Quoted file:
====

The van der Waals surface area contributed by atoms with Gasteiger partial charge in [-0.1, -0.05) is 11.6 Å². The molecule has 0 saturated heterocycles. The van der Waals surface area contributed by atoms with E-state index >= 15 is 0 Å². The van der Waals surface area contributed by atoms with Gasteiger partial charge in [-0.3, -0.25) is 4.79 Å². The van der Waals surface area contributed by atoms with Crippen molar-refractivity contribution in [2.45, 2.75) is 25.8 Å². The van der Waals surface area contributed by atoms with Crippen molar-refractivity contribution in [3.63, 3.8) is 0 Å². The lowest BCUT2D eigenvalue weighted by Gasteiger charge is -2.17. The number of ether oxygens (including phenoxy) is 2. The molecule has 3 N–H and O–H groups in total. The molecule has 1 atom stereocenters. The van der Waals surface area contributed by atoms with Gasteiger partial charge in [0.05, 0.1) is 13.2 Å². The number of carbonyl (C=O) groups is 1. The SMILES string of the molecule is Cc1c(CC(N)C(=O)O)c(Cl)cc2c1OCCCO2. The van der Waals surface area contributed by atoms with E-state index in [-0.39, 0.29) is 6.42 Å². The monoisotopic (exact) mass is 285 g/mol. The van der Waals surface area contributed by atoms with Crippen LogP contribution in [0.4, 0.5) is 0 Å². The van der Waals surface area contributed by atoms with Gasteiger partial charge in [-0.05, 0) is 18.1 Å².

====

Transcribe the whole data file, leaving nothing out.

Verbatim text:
The van der Waals surface area contributed by atoms with Gasteiger partial charge in [-0.1, -0.05) is 11.6 Å². The molecule has 0 saturated heterocycles. The van der Waals surface area contributed by atoms with E-state index >= 15 is 0 Å². The van der Waals surface area contributed by atoms with Gasteiger partial charge in [-0.3, -0.25) is 4.79 Å². The van der Waals surface area contributed by atoms with Crippen molar-refractivity contribution in [2.45, 2.75) is 25.8 Å². The van der Waals surface area contributed by atoms with Crippen molar-refractivity contribution in [3.63, 3.8) is 0 Å². The lowest BCUT2D eigenvalue weighted by Gasteiger charge is -2.17. The number of ether oxygens (including phenoxy) is 2. The molecule has 3 N–H and O–H groups in total. The molecule has 1 atom stereocenters. The van der Waals surface area contributed by atoms with Gasteiger partial charge in [0.05, 0.1) is 13.2 Å². The number of carbonyl (C=O) groups is 1. The SMILES string of the molecule is Cc1c(CC(N)C(=O)O)c(Cl)cc2c1OCCCO2. The van der Waals surface area contributed by atoms with E-state index in [-0.39, 0.29) is 6.42 Å². The monoisotopic (exact) mass is 285 g/mol. The van der Waals surface area contributed by atoms with Crippen LogP contribution in [0.4, 0.5) is 0 Å². The van der Waals surface area contributed by atoms with Gasteiger partial charge in [-0.05, 0) is 18.1 Å².